The softest shirt I ever touched was the American Apparel gray-tag tri-blend from 2007. Nothing has come close until this. It’s like wearing a daydream.

Stuart’s sense of softness led us to an entirely new garment: our first-ever hoodie. It’s spun from the downy tri-blend threads.

brad hoodie

We were originally going to make it a Scriptnotes hoodie, but the complicated typewriter logo translated poorly to embroidery. A much better choice was this blog’s brad icon: simple, iconic, and specific.

Hoodies are the fundamental outerwear of the modern screenwriter: dressy enough to wear to a water-bottle general meeting, casual enough to wear while walking your dog at Runyon Canyon.

We deliberately picked a lightweight fabric, perfect for an over-air-conditioned coffeeshop when it’s 100 degrees outside.

Our final bit of new schwag came to us from an email by George Gier:

You may never know how much I appreciate Highland, but it turned reformatting hundreds of pages of garbage into two clicks of perfection. It rules. If you make a Highland T-shirt, I will be the first to buy one and wear it proudly.

George Gier, this is your shirt (but everyone else can get them too):

highland shirt

For the Highland shirt, we went back the same tee we used for the Karateka shirts: strong and simple, 100% cotton. It’s a deep indigo, reminiscent of Dark Mode.

Making the Highland icon work on a t-shirt was an interesting challenge. The “real” icon uses gradients and shadows that wouldn’t translate to screen printing, so Ryan Nelson flattened everything down.

Highland icons

I kind of love it. Mac icons are still supposed to have depth and shadow, but don’t be surprised if future versions of Highland move a bit in this flatter direction.

If you’re wearing the Highland t-shirt, you’re not only promoting a great screenwriting app. You’re literally wearing the future.

Getting the gear

Both the t-shirts and the hoodie are available for pre-order starting today. Pre-orders end September 30th. We only make enough to cover orders, so if you want one, you have to get your order in.

Note: Hoodies are a special case. Because the embroidery setup costs are higher, we can only make hoodies if we hit a minimum. If we don’t reach the threshold, we’ll give refunds to anyone who ordered one.

All orders ship beginning October 8th. You should have them in time for the Austin Film Festival.

  1. …And things that are interesting to screenwriters.

Luck, sequels and bus money

Scriptnotes: Ep. 162
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This week, Craig and John tackle listener questions.

Why do some giant books get crammed into a single movie, while others get split into multiple films? How do you write a movie if you can’t even get your computer fixed? What should a screenwriter do if, after nine years of trying, he still can’t catch a break?

We don’t always have simple answers, but at least we have t-shirts. The new batch is available for pre-order starting today, so don’t wait.

If you’re in Los Angeles, the only chance to see us live this fall is at the Slate Culture Gabfest on October 8th. Check the link for tickets below.

Links:

You can download the episode here: AAC | mp3.

UPDATE 9-19-14: The transcript of this episode can be found here.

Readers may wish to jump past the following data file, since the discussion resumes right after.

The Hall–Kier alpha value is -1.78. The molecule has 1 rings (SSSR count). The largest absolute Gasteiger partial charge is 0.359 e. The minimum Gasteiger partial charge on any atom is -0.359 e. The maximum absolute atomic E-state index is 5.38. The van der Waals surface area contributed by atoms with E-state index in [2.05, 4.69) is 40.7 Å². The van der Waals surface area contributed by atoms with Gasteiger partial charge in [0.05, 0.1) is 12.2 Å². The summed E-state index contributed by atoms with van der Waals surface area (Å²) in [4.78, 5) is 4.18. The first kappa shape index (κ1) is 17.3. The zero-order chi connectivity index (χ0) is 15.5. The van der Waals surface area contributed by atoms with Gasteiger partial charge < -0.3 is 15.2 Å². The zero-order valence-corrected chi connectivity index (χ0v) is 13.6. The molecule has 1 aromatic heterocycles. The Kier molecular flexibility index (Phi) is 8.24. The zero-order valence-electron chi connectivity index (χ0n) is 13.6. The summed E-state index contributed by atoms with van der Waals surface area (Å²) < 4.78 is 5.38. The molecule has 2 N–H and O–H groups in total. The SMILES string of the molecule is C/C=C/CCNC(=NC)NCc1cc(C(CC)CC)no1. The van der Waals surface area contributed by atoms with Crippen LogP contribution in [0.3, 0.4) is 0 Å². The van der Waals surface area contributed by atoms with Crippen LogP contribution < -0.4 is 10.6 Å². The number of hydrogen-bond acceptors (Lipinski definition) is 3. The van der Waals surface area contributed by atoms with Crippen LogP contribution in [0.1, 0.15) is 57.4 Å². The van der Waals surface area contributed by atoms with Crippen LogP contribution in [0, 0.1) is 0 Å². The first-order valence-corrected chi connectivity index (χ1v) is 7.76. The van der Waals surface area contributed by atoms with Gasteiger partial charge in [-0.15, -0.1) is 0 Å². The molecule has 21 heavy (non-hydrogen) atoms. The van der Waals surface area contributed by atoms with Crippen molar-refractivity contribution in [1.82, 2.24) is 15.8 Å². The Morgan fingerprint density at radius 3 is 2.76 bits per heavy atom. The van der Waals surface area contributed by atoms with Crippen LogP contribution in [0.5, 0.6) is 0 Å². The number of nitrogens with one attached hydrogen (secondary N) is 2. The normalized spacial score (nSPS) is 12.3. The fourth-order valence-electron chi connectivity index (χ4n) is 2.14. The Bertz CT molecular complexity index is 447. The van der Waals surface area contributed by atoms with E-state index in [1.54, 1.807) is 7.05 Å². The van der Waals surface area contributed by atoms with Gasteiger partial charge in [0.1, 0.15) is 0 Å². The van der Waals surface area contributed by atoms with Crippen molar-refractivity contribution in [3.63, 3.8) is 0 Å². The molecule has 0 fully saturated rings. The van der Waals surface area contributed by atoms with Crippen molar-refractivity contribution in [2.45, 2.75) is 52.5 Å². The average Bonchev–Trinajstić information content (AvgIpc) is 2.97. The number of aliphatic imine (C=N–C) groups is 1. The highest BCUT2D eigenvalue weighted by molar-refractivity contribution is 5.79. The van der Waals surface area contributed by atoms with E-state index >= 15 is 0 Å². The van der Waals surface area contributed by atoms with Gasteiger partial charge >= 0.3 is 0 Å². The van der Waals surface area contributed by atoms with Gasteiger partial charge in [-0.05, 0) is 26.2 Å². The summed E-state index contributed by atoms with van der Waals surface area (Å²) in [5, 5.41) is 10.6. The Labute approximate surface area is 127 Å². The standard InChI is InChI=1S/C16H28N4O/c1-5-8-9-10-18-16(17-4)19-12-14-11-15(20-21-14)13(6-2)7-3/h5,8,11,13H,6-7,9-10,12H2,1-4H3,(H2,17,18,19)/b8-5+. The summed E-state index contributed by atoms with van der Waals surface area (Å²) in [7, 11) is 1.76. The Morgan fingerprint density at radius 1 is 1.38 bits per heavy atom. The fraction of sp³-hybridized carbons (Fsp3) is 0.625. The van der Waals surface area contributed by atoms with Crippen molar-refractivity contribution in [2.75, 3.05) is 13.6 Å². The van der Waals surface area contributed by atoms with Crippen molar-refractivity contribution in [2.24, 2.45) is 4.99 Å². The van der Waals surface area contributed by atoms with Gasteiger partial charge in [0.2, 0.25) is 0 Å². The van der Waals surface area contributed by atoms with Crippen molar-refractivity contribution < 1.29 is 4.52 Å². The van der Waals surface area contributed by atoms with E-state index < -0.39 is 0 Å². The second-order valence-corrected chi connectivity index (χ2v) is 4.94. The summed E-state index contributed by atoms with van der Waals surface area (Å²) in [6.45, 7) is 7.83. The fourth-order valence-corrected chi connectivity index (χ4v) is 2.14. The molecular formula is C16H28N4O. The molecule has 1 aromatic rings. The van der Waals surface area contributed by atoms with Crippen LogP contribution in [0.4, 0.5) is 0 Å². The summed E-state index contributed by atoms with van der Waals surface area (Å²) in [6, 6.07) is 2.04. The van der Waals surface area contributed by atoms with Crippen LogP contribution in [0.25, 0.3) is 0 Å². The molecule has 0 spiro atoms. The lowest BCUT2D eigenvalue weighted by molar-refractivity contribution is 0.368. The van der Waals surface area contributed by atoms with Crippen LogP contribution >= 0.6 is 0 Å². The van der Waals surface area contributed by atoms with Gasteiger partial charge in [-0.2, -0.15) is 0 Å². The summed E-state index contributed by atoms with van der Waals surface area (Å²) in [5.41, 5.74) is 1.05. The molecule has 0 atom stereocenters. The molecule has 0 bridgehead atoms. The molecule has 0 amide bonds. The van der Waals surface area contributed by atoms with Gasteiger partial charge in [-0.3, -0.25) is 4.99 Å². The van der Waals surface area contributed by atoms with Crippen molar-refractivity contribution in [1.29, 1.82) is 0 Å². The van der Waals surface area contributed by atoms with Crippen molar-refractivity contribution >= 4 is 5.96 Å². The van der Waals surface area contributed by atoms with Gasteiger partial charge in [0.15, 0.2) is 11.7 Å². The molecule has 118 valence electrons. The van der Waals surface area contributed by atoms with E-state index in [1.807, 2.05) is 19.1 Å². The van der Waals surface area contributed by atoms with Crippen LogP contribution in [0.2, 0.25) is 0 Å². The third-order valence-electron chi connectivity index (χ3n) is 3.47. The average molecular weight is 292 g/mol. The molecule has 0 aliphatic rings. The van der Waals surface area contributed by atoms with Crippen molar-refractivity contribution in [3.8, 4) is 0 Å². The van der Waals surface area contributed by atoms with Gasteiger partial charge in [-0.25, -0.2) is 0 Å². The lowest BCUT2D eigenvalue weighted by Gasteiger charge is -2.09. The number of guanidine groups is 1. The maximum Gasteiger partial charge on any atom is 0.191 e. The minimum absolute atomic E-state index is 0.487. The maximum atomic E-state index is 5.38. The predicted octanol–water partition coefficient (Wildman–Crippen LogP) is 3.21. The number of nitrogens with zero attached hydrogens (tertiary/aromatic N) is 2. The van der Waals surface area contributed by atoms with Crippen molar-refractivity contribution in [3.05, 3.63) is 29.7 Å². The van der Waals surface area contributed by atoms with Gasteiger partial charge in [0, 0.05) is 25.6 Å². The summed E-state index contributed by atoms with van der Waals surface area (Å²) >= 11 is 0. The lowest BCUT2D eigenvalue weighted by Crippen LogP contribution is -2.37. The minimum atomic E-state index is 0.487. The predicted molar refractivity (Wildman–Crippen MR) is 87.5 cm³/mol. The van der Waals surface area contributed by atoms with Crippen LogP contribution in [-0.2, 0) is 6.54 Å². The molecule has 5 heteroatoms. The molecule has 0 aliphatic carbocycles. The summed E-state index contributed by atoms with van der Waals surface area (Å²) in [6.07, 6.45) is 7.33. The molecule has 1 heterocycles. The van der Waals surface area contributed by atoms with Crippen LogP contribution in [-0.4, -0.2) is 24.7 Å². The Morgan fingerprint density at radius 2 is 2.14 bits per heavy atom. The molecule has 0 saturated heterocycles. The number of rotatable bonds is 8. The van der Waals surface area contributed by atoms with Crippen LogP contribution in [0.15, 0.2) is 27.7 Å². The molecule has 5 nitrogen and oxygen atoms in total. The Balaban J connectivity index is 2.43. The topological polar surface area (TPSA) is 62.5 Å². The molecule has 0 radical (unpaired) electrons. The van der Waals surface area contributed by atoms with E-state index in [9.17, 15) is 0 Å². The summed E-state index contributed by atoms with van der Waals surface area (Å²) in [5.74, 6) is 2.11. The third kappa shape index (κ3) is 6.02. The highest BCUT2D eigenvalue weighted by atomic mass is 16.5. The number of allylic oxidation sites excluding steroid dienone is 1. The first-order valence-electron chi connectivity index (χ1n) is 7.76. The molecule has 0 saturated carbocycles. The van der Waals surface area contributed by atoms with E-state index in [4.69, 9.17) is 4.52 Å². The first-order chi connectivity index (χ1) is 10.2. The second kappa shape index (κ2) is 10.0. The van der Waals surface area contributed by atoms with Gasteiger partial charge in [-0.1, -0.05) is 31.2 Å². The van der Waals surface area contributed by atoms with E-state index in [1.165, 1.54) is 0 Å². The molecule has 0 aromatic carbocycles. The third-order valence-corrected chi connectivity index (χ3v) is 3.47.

A Cheap Cut of Meat Soaked in Butter

Scriptnotes: Ep. 161
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To celebrate the third anniversary of Scriptnotes, John and Craig invite Aline Brosh McKenna and her limitless analogies back to discuss box-office journalism, scene geography, emotional IQ and flipping the script.

It’s a jam-packed episode. In fact, there was so much we cut part of it out as a bonus Overtime show that will show up for premium subscribers later this week. In it, we make predictions, re-invent Spanx, and detail our love of D&D. If you want to sign up for the premium edition of Scriptnotes, head over to scriptnotes.net.

If we hit 1000 premium subscribers, we promise to do an NC-17 show that you should definitely not play in the car with your kids.

Tickets are available now for the Slate Culture Gabfest Live on October 8th. John and Craig will be guests, and it should be swell. Links below.

Links:

You can download the episode here: AAC | mp3.

UPDATE 9-11-14: The transcript of this episode can be found here.


Unlikable heroes and genre expectations

Chloe Angyal has a great look back at My Best Friend’s Wedding:

[T]his movie is, in many ways, radical. It’s an anti-rom com. Jules spends much of it running around like a crazed rom com heroine, pulling ridiculous stunts and operating under the assumption that you can lie, trick, and manipulate a person into falling out of love with their fiancée and into love with you. It doesn’t work, and George, who is half walking gay stereotype and half The Only Sensible Person in This Movie tells her on multiple occasions to give it up and act like a grown up. She is, after all, TWENTY-EIGHT.

[...]

But the line I find more telling is what he tells her while she’s still chasing Michael through the streets of Chicago in a stolen truck while talking on a cell phone. “You’re not the one,” he says. You’re not the one. These four words fly in the face of almost every rom com ever made, because the central premise of the genre is that the heroine is the one: the one woman who can get the ungettable guy, who can turn the beast back into a prince, who is worth traveling through time for, whatever. The One. Jules is not the one. She doesn’t get the guy. She does terrible things to try to get him, to try to “win” him. She follows all the laws of rom com world, but the laws don’t apply here. Kimmy calls her two-faced and Michael calls her pond scum, and though they ultimately forgive her, those assessments are correct.

When I saw My Best Friend’s Wedding in 1997, I remember being struck by just how selfish the Julianne character was — and yet how perversely relatable that made her for me. Real people do stupid things because of love and fear. It’s not “likable,” but it’s honest.